More research was clearly needed! How did Arsenic end up in beer? Was it a landlord who hated his customers? I found another useful article on the Brewery History site – Death in a beer glass, which told me all about the Manchester arsenic in beer epidemic of 1900-1, which was a serious and widespread food poisoning outbreak affecting several thousand people across the region.
In the late summer/autumn of 1900 a lot of cases of alcoholic polyneuropathy were being diagnosed. Alcoholic neuropathy is damage to the nerves that results from excessive drinking of alcohol. This condition was quite common amongst the poor in Manchester in the late 19th century.
In Germany since 1516 they have had Reinheitsgebot (also known as the German Beer Purity Law) which states that the only ingredients that could be used in the production of beer are water, barley and hops (and yeast). However in Victorian times UK brewers were looking for cheaper ingredients and were using glucose and invert sugar, made from maize, to cheapen the process.
In December 1900 Dr Ernest Reynold questioned whether the outbreak was due to alcoholic neuritis. Others pointed out that the disease wasn’t rife amongst Glasgow’s whisky drinking poor. It was noticed that the outbreak was occuring amonst the consumers of certain brewers, who were using cheaper brewing sugars. Eventually the source of contamination was discovered to be arsenious acid present in brewing sugar from Bostock & Co, sugar refiners of Garston, near Liverpool, which had been manufactured from sulphuric acid containing arsenic!
Bostock’s supplied approximately 200 breweries in the north of England and the Midlands.
Over 70 cases were fatal and the final total of sufferers was estimated at 6,000. The total was probably much higher, as many cases would have been misdiagnosed.
I then scoured local papers to find which pub(s) in Nantwich were involved. Reports in the Cheshire Observer and the Chester Courant in March 1901 tell us that Alice Brannon, the landlady of the Railway Vaults, Nantwich, was charged with selling beer not of the nature and substance demanded. The Railway Vaults was situated at 55 Pillory Street, and not should not be confused with the Railway Hotel at 71 Pillory Street.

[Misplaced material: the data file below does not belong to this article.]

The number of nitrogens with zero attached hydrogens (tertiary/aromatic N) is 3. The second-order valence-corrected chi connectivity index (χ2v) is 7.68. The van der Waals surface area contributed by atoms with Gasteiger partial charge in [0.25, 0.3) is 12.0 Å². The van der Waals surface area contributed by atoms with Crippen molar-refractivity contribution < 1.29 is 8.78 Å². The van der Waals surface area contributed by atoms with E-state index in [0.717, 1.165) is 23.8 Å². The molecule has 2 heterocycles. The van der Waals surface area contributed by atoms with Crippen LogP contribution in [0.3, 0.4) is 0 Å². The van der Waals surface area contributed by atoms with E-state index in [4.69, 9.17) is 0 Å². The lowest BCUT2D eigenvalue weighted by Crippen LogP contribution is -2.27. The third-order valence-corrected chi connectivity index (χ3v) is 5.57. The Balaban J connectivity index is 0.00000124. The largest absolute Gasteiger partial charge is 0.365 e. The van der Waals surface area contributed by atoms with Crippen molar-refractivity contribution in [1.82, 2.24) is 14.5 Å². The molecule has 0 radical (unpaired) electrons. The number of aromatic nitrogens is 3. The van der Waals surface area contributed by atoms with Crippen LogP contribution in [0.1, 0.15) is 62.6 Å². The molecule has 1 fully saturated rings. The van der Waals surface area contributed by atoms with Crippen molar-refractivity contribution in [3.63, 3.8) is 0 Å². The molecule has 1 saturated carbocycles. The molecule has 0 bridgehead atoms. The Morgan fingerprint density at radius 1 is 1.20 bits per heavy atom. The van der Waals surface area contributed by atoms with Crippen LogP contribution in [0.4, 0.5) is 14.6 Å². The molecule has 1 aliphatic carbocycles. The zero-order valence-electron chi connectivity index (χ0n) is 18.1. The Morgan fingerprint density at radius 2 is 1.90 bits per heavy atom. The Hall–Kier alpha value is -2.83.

The brewery supplying the pub was the North Cheshire Brewery Company of Macclesfield. The brewery claimed that, having found arsenic in its beer, they had thrown 1,100 barrels of contaminated beer belonging to the company into the sewers. The brewery also claimed they had sent a circular letter to their tenants on December 4, advising them not to sell the cheap four-penny beer supplied to them previous to that date.
On the 2nd January 1901 Albert Timmis, who was an inspector under the County Council, got his 13 year old son to purchase from Mrs. Brannon a quart of fourpenny, for which he paid fourpence. The beer on being analysed by Mr.Carter Bell WAS found to contain one-tenth of a grain of arsenic.
The brewery were fined £10 and costs (£30 in all), and Mrs Brannon was fined £4 including costs.
I’d like to think that something as terrible as this couldn’t happen today. However with the 2013 horse meat scandal, and the powerful brewery industry pursuading the government to exempt the alcohol industry from food labelling laws, I’m not as convinced as I could be!
To learn more about the history of unwanted things in food and drink, I recommend you read Swindled from Poison Sweets to Counterfeit Coffee – The Dark History of the Food Cheats. For a view of what’s in some of today’s mass produced food, read Joanna Blythman’s Swallow This: Serving Up the Food Industry’s Darkest Secrets!